In most companies, you must earn trust to earn benefits. But in a remote environment you don't have the luxury of time.

Atlassian offers new employees a holiday before they even start working. New hires receive a travel voucher for a "Holiday before you start." The message is loud and clear: "We hired you because we trust you."

This rule is more than just a perk. It's an act of empathy. Atlassian acknowledges that changing jobs is stressful. Treating people as human beings helps them start their new jobs reenergized and more excited.

Building trust requires taking the first step – be the first to supercharge the trust battery.

Virtual Friction Doesn't Hurt

Conflict is a necessary force for growth. Teams that embrace tensions rather than run away from them are more successful. That's even truer in a remote environment.

When working in person, it's easier to spot weak signals – the symptoms that something is bubbling up or already broken. In a virtual space, signals are harder to read or confusing.

Even worse, research shows that conflict in remote teams can escalate more quickly than in collocated teams.

The solution is counterintuitive: encourage people to address conflict in the open.

GitLab, the paradigm of remote work, believes that transparency is vital but not enough. It prioritizes open discourse even over private discourse. GitLab employees must address conflict out in the open.

As a leader, get ready for things to get ugly. It's not easy. However, a small dose of virtual friction is always better than letting tensions fester.

GitLab's solution? The "short toes" principle: no one can step on someone else's toes if all employees have short toes.

Always assume positive intent. If people say something that might feel uncomfortable, don't make it about you. Recognize that everyone's looking for what's best for the company – not to step on your toes.

There's No Such Thing as Too Much Communication

Employees are usually lousy when it comes to writing or sharing information in a physical space. We tend to infer a lot, talk in bullet points, and assume everyone's taking notes or recording agreements.

Miscommunication is a much bigger problem than we think.

That's why Amazon banned PowerPoint presentations many years ago, replacing them with the "memo" – a well-written document with actual sentences. It provides a clear perspective about a topic and background to make smart decisions.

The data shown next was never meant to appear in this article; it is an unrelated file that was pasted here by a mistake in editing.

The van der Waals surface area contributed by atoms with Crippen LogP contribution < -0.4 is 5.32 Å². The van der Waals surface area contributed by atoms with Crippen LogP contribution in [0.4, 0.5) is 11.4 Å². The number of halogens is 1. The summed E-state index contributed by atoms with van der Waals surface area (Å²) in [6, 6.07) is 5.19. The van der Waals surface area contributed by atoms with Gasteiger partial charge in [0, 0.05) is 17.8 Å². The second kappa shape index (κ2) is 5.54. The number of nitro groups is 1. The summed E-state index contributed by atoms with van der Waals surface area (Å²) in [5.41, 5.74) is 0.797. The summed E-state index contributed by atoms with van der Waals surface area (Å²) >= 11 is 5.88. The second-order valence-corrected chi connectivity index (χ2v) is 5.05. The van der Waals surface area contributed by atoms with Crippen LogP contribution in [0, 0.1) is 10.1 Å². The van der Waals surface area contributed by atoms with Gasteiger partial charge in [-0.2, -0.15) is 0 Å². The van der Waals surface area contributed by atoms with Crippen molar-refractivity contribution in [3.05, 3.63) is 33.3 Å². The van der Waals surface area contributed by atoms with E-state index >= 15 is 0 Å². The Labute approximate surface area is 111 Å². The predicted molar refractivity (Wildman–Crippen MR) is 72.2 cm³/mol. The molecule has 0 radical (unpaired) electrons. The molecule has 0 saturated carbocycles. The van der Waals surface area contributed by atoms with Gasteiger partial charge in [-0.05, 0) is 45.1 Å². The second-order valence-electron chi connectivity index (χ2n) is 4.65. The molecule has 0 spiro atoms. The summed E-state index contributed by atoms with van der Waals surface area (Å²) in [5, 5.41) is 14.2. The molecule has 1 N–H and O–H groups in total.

A hybrid workplace requires an obsessive approach to communication and conversation curation.

GitLab recommends a handbook-first approach. Document everything in the handbook before it's even implemented. While it might feel time-consuming, the effort saves a lot of time and minimizes mistakes and friction.

Documenting everything is about creating a single source of truth. Instead of asking people for something, you look for the answer in the system. This saves headaches and time. Most importantly, you don't need to interrupt others.

When employees have to write everything down, it forces them to reflect more. Documentation helps neutralize emotions. Everyone should be able to answer everything with a link.

Curated conversations reduce conflict, too. Correct people with a link to the handbook versus your personal opinion. That's one of GitLab's most powerful lessons.

It's Time to Reset Your Culture

Succeeding in a remote-first environment requires new principles and rules. Start by reframing the notions of leadership, the office, trust, conflict, and communication. Be ready to reset your culture.

Leading a remote team is not the same as leading from the office.

Measure output (results) rather than input (visibility). Have a handbook-first approach to documentation. Treat the office as a place for deep work, not a distraction. Promote conversations in public channels, coaching your team to address conflict in the open.

Most importantly, supercharge the trust battery – take the first step.

Do you need help to evolve your culture and thrive in a remote-first workplace?